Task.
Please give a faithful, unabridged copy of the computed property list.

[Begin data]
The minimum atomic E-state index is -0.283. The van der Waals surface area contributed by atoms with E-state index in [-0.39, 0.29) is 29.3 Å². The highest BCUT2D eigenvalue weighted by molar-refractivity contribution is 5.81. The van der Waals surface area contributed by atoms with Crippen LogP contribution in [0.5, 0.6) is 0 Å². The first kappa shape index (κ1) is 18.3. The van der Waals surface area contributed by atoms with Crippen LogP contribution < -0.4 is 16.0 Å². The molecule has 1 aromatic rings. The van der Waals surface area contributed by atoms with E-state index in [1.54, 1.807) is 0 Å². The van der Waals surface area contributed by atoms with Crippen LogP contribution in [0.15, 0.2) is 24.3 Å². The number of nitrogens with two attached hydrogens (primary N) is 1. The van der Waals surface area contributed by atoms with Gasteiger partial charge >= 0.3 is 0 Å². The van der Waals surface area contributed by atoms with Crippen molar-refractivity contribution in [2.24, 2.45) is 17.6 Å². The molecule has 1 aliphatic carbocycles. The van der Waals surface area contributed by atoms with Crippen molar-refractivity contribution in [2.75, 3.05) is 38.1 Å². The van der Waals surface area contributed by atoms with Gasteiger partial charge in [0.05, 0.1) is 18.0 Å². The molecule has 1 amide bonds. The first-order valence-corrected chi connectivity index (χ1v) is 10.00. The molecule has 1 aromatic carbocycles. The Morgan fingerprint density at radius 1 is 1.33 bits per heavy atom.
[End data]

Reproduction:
The minimum atomic E-state index is -0.283. The van der Waals surface area contributed by atoms with E-state index in [-0.39, 0.29) is 29.3 Å². The highest BCUT2D eigenvalue weighted by molar-refractivity contribution is 5.81. The van der Waals surface area contributed by atoms with Crippen LogP contribution in [0.5, 0.6) is 0 Å². The first kappa shape index (κ1) is 18.3. The van der Waals surface area contributed by atoms with Crippen LogP contribution < -0.4 is 16.0 Å². The molecule has 1 aromatic rings. The van der Waals surface area contributed by atoms with E-state index in [1.54, 1.807) is 0 Å². The van der Waals surface area contributed by atoms with Crippen LogP contribution in [0.15, 0.2) is 24.3 Å². The number of nitrogens with two attached hydrogens (primary N) is 1. The van der Waals surface area contributed by atoms with Gasteiger partial charge >= 0.3 is 0 Å². The van der Waals surface area contributed by atoms with Crippen molar-refractivity contribution in [2.24, 2.45) is 17.6 Å². The molecule has 1 aliphatic carbocycles. The van der Waals surface area contributed by atoms with Crippen molar-refractivity contribution in [2.75, 3.05) is 38.1 Å². The van der Waals surface area contributed by atoms with Gasteiger partial charge in [0.05, 0.1) is 18.0 Å². The molecule has 1 amide bonds. The first-order valence-corrected chi connectivity index (χ1v) is 10.00. The molecule has 1 aromatic carbocycles. The Morgan fingerprint density at radius 1 is 1.33 bits per heavy atom.